What are the best English-language non-fiction books of the year?

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The Bailey Gifford Awards in the UK honor the best non-fiction book in English every year.
This year’s winner is “Super Unlimited: The Transformations of John Donne” by Katherine Rundell. This is a biography of the poet John Donne, who was also a legal scholar, sea adventurer and member of Parliament.
Here’s a look at Super Infinity and the five other shortlisted titles.
The Bailey Gifford Prize is an annual UK book award for the best non-fiction in the English language. Its predecessor was the Samuel Johnson prize named after the compiler of the first English dictionary in history. Established in 1999, the Samuel Johnson Awards honor books in all areas of nonfiction, from current events, history and politics to sports, science and travel.

Books that have won the £50,000 ($59,000) prize in the past include Serhii Plokhy’s Chernobyl: A Tragic History in 2018 and Craig Brown’s History of the Beatles in 2020 . Also included are Steve Silberman’s Mental Tribes: The Legacy of Autism and How to See People Who Think Differently and Helen Macdonald’s In the Name of an Eagle , the latter about the author spending a year training an eagle after his father’s death. Goshawk’s story.

2022 Bailey Gifford Award Winner: Katherine Rundell’s Super Unlimited
This year’s Bailey Gifford winner is Katherine Rundell’s Super Unlimited , subtitled John Donne’s Transformation. This is a biography of poet John Donne, who was also a legal scholar, sea adventurer, member of Parliament, priest and dean of London’s iconic St. Paul’s Cathedral.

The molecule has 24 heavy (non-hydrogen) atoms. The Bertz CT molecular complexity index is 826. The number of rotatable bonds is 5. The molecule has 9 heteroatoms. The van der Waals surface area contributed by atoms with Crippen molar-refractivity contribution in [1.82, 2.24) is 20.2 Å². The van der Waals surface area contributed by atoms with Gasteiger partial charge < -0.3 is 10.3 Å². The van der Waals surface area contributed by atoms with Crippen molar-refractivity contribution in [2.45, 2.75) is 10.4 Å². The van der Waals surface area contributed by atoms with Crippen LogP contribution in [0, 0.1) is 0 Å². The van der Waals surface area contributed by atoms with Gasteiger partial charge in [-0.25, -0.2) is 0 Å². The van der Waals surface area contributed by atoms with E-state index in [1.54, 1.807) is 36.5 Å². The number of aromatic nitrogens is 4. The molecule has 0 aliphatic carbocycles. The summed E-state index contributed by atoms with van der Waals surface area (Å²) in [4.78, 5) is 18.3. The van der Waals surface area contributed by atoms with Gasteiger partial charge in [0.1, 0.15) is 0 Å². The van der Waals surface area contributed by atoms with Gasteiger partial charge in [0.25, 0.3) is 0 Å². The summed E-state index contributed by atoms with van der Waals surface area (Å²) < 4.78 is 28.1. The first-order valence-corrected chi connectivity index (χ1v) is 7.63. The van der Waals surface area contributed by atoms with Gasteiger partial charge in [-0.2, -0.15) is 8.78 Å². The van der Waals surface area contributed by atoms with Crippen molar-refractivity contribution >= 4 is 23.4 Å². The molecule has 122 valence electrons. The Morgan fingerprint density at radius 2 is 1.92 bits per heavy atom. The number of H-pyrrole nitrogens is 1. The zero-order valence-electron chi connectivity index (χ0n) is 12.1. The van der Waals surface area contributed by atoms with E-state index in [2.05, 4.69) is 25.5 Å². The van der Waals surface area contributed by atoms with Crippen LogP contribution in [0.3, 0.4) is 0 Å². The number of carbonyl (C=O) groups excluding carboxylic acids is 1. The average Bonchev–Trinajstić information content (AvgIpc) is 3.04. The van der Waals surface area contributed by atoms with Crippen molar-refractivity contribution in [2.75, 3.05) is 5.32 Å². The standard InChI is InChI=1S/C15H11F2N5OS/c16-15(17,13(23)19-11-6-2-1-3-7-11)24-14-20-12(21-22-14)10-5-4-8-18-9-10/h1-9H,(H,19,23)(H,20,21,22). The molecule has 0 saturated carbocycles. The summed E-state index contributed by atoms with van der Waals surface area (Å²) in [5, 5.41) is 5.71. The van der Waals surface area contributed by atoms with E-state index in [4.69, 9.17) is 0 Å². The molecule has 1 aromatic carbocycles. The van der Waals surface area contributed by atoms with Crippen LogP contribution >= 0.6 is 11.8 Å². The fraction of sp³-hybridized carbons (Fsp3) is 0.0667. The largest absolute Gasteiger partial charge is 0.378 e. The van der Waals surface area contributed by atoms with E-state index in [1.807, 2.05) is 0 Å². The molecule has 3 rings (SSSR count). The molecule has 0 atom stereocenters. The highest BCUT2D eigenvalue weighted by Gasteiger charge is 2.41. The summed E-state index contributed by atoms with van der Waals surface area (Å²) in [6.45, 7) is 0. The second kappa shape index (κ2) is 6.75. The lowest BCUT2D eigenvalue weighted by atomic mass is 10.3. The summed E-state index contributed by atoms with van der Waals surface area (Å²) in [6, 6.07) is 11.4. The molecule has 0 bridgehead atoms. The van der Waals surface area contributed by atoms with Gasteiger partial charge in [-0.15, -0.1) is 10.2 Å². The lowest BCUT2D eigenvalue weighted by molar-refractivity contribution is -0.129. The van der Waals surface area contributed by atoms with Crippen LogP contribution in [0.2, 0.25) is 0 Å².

Katherine Rundell’s Super Infinite is the winner of the 2022 Bailey Gifford Award for Nonfiction. Image: Faber
Donne (1572-1631) was considered a “metaphysical poet” at the time, an expression coined by the famous lexicographer Samuel Johnson. According to the Poetry Foundation, metaphysical poets refer to “a group of poets in the 17th century whose work is characterized by philosophical exploration, colloquial rhetoric, ingenious design, irony, and flexible sentence patterns, and whose topics of interest often include love, Religion and Morality”.

Rundell describes Donne as “the best writer of desire in the English-speaking world” . One of Donne’s most famous poems, “The Flea” , shows the famous “ingenious conception” of those metaphysical poets, using the image of a flea sucking the blood of a pair of lovers to explore the relationship between conflict and desire.

But as the title of “Super Unlimited” suggests, the book isn’t just about Donne’s poetry, it’s about his inability to settle for just one thing . The British “Guardian” wrote in its review: “If there is a general point to be summarized, then this book is about Donne as an ‘infinite merchant’ who, in the process of embracing the infinite, turns eternity into A mathematical concept. Donne has always pursued this quality with gusto.”

Bailey Gifford Award shortlist
Here are five other books that were also shortlisted for this year’s Bailey Gifford Award.

Sally Hayden, “The Fourth We’re Sinking: Seeking Refuge on the World’s Deadliest Migration Route”
The book didn’t win the Bailey Gifford Prize, but Sally Hayden’s investigation of the migrant crisis across North Africa has already won the Orwell Prize for Political Writing and the Michel de Eng Prize for Nonfiction .

Bailey Gifford Award finalist My Fourth Time, We Drowned has already scooped two prestigious awards. Image: HarperCollins
Hayden started writing the book after she received a Facebook message from a refugee in a Libyan prison . The book highlights just how devastating human suffering has become and delves into the systemic issues behind it, from the slave trade in the 21st century to the frustration of aid workers and issues of European policymaking.